Wildwood Ecoforest

These Wildwood foresters are reimagining ways to harvest timber

A Scandinavian model of forestry being used on Vancouver Island since the 1940s is a testament to sustainable practices not seen elsewhere in the province

In 1938 Merv Wilkinson bought a patch of land on Vancouver Island with intentions to farm. But when his professor at UBC got wind of the plan, he suggested Wilkinson try out new type of sustainable forestry that might be better suited to the forested landscape.

What began then as an experiment is now a decades-long example of the success of ecoforestry, a sustainable method of tree harvest designed to preserve the long-term ecological integrity of a place.

Wilkinson’s plot of land, named Wildwood, is now managed by the Ecoforestry Institute Society, a charitable society that carries on Wilkinson’s legacy by demonstrating how timber harvest, ecotourism and conservation efforts can coexist.

“Ecoforestry manages human behaviours in such a way that ecological integrity in a forest setting is maintained intact, over time and through space,” Barry Gates, co-chair of the Ecoforestry Institute Society, told The Narwhal.

“The key there is we manage human behaviours. The forest can manage itself.”

Wilkinson’s work in sustainable forestry earned him  Order of Canada and an Order of British Columbia awards.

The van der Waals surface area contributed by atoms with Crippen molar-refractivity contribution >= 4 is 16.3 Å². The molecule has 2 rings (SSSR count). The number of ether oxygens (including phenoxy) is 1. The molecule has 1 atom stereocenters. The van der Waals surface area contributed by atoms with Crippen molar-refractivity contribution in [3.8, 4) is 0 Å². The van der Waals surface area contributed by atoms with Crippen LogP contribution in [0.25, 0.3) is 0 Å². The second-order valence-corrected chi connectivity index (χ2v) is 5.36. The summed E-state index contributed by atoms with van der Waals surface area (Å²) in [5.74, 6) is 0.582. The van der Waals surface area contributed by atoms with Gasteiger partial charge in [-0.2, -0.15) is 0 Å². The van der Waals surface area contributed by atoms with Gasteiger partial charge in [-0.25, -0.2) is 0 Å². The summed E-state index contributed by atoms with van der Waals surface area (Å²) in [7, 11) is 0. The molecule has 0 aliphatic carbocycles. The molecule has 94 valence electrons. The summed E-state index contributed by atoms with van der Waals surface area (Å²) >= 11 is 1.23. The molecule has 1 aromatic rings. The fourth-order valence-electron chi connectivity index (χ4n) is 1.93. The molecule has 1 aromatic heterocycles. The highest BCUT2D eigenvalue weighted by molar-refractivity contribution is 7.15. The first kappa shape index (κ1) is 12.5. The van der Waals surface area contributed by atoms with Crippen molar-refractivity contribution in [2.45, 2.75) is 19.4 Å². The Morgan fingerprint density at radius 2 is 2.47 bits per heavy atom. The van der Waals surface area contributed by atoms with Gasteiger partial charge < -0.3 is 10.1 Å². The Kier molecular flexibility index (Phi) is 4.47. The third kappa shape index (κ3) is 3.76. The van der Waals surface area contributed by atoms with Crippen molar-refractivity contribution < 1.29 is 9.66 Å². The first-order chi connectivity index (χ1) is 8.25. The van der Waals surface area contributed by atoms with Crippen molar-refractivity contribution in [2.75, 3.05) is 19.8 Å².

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We hear it time and time again:
“These are the stories that need to be told and you are some of the only ones telling them,” John, a new member of The Narwhal, wrote in to say.

Investigating stories others aren’t. Diving deep to find solutions to the climate crisis. Sending journalists to report from remote locations for days and sometimes weeks on end. These are the core tenets of what we do here at The Narwhal. It’s also the kind of work that takes time and resources to pull off.

That might sound obvious, but it’s far from reality in many shrinking and cash-strapped Canadian newsrooms. So what’s The Narwhal’s secret sauce? Thousands of members like John who support our non-profit, ad-free journalism by giving whatever they can afford each month (or year).

But here’s the thing: just two per cent of The Narwhal’s readers step up to keep our stories free for all to read. Will you join the two per cent and become a member of The Narwhal today?

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